This Week's Program: Wednesday, June 27, 2012

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Free distribution and airplay for Pacifica Affliates interested in worldwide Indigenous affairs for the week of June 28th - July 5th 2012
STORY ONE:
SOURCE: Indigenous Peoples Issues and Resources (www.indigenouspeoplesissues.com)
In the Pacific Islands

Maori Television is increasing its broadcast hours to focus on language revitalisation and scrapping infomercials in the process - a move which has been praised by a language critic.
From Sunday, the station will broadcast tuition programmes from 10am to 3pm, replacing infomercials which brought in about $250,000a year.
STORY TWO:
SOURCE: SAVE RIVERS saveriversnet.blogspot.com/
Sarawak: More People From Baram Voiced Opposition To The Proposed Baram Dam
IN SOUTHEAST ASIA

Sarawak, Maylasia - More than 200 people from Baram District as well as supporters from outside the district thronged into Telang Usan Hotel, Miri yesterday afternoon to participate in an open dialogue opposing the proposed Baram Hydro-electric Project.
STORY THREE:
"FOOTNOTES SHOULD BE HEADLINES"
SOURCE: FVIR (www.firstvoicesindigenousradio.org)
GLOBALLY
TEMPERATURES AND DISASTERS TELL A SORRY STORY

Since world leaders last gathered in Rio de Janeiro to talk about the state of the Earth, temperatures have climbed and disasters have mounted. As diplomats discussed climate, sustainability and biodiversity, here is the Earth by the numbers since 1992:
Temperatures
The average annual global temperature has increased 0.32 degrees Celsius since 1992 based on 10-year running averages, according to the U.S. National Oceanic and Atmospheric Administration. Every year since 1992 has been warmer than the year of the original Rio conference.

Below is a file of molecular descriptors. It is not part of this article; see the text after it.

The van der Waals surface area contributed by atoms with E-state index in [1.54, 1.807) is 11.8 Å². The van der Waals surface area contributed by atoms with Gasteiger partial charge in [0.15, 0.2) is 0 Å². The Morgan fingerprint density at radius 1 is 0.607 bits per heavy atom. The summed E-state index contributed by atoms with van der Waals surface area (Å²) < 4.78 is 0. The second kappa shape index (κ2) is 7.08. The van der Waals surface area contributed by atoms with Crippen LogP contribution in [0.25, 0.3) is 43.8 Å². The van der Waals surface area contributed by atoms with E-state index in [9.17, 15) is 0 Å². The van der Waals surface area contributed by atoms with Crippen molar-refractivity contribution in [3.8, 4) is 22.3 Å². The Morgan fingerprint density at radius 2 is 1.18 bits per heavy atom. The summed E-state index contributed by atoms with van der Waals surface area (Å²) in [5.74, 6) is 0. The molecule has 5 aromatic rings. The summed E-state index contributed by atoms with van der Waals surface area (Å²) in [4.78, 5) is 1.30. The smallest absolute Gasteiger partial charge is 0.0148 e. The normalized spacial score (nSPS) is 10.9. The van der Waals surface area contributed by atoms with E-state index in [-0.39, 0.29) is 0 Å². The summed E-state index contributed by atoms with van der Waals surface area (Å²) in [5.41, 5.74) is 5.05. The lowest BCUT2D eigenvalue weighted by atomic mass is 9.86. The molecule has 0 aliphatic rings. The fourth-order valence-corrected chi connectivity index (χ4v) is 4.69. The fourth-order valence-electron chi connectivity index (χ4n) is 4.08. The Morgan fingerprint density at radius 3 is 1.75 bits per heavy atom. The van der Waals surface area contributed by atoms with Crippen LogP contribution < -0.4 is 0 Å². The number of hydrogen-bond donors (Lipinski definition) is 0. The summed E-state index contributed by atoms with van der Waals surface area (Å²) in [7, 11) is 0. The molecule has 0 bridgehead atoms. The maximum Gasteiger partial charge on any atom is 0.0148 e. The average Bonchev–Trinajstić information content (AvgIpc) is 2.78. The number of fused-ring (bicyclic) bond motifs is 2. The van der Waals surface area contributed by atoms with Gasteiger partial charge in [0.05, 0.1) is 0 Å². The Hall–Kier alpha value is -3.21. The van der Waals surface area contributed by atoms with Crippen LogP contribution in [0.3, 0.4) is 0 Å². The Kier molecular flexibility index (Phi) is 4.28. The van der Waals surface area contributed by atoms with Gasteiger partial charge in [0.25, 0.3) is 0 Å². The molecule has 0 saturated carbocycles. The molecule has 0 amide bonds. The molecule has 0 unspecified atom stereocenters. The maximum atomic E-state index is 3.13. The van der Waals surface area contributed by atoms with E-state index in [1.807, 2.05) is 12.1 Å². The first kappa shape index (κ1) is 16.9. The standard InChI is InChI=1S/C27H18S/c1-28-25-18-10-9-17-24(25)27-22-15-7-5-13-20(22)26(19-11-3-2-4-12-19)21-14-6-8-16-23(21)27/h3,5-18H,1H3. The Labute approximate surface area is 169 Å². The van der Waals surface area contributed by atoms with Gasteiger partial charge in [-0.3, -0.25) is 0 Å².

Pollution
Global levels of the chief heat-trapping gas, carbon dioxide, climbed 10 per cent from nearly 358 parts per million in April, 1992, to 394 ppm this past April.
Disasters
Since 1992, natural disasters have affected 4.4-billion people worldwide, killed 1.3-million people and cost $2-trillion in damages, according to the United Nations. Earthquakes, storms, extreme temperatures and floods were the biggest killers.
Forests
Since 1990, the world's primary forest areas have decreased about 300-million hectares, according to the United Nations. That's an area larger than Argentina.
Free distribution and airplay for Pacifica Affliates interested in worldwide Indigenous affairs for the week of June 28th - July 5th 2012

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